Well, it happened again…
Over the past year or so, I’ve had numerous experiences where I’ve walked directly into the path of a woman in peril.
First, it was a teenage girl being harassed by her 200-pound, 6-foot-something ex-boyfriend on a street corner. She’d broken up with him. He didn’t like that. Things escalated quickly. She was sobbing. He was screaming and raging, hulking over her, inches from her face. I witnessed the scene while I was on my morning run, and I stormed up and told him to back the fuck away. He didn’t like that, either. After a tense face-off, he turned and headed back to his car. (But not before tossing a few curse words and threats in my direction.)
Then, it was a woman being slapped by her husband in a Parisian apartment. This was just last week. I could see everything through the window. It was horrendous. With a neighbor’s help (because my French isn’t exactly fluent) I called the police. They arrived asap and dragged the asshole away.
There have been other incidents, too.
It breaks my heart that ANYONE thinks it’s OK to humiliate, harass, beat, bully, or threaten a woman, girl, or human being of any gender. EVER. But this stuff happens. It happens a lot more frequently than we might think. It happens on street corners, it happens on Facebook and Twitter, and it happens behind locked doors in poverty-stricken communities and in affluent suburbs, too.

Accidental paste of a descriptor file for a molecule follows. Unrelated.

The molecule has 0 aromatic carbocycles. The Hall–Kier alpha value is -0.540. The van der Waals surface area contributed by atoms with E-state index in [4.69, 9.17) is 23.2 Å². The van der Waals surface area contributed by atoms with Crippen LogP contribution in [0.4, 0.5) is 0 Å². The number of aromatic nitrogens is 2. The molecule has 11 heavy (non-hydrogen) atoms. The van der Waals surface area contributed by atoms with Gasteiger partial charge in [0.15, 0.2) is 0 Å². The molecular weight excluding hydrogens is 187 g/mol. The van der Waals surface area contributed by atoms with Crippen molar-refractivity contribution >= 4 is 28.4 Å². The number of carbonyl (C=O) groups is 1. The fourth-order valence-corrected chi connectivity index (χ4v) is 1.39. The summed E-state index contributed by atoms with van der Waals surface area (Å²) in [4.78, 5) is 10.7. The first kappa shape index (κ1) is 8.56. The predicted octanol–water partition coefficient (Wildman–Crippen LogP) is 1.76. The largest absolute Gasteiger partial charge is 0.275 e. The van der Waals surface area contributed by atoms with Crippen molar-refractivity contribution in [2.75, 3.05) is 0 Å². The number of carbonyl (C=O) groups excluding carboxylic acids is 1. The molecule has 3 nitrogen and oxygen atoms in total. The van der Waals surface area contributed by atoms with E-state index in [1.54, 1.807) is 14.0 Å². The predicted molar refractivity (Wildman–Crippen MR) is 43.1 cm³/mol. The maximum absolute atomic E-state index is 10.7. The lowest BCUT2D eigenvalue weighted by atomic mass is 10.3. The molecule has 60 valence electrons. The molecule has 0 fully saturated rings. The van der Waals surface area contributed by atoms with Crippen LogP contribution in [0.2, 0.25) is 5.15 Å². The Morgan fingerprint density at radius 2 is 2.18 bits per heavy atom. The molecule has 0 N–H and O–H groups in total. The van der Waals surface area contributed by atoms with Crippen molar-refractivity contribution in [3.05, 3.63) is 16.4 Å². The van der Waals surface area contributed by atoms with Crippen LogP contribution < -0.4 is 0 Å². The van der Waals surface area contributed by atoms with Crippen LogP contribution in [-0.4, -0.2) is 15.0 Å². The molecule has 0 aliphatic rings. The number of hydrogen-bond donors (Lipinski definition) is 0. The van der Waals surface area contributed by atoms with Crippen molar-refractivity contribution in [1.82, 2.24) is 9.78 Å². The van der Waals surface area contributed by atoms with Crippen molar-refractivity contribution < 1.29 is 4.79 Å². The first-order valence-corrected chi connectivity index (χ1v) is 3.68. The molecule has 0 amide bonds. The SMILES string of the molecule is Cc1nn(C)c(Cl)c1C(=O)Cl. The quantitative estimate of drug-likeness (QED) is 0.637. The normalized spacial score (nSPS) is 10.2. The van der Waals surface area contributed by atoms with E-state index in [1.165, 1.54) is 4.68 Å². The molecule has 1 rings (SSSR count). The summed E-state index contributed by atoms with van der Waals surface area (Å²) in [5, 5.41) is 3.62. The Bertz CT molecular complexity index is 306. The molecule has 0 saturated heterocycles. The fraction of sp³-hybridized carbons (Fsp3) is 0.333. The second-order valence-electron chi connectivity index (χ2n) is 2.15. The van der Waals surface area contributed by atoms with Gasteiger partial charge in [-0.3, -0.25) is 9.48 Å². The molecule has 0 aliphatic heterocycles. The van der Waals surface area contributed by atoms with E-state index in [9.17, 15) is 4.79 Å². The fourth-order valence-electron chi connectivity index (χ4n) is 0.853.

In the past, I’ve been the victim of sexual assault, stalking, and cyber-bullying. In the past, I’ve been a passive bystander, too. At times, I’ve been the woman walking away, eyes averted, head down, thinking, “Yikes, I hope someone deals with that…” or “Well, it’s none of my business…” or “It’s probably not as bad as it looks…”
Actually, it’s probably exactly as bad as it looks. Or worse.
I refuse to be that woman anymore. I refuse to be a passive bystander. I won’t be the person saying, “It’s none of my business.” Because I choose to make it my business.
If I see a sister in peril, I will intervene. I will make the call. I will step forward to help. And if she pleads, “No, don’t make a scene, it’s fine, really,” I will say, “Actually, it’s not fine, and your life is worth making a scene over.”
Those are the exact words that I said to the teenage girl who was being bullied by her ex. A few weeks later, she texted me and told me that conversation changed her life.
To you—the person reading this email—I am urging you to make a scene for yourself, for the people you love, and for strangers, too. When “nice, good people” like you and me watch silently from the sidelines, too afraid to intervene, that’s when the bullies win. We can’t let that happen.
Stand up. Say something. Do something. Make a fucking scene. This might mean calling the cops. It might be attending a women’s march. It might mean calling a friend who’s been struggling to say, “Are you doing OK? Like, really? I’m here to talk and I love you. Always.”
We all have the power to change, influence, inspire, even save a life, and sometimes all it takes is 3 seconds to say, “Stop” or “Back off” or “Here, let me help” or “Are you OK?”
Never underestimate how much power you have.
And never turn away and leave a sister in the streets.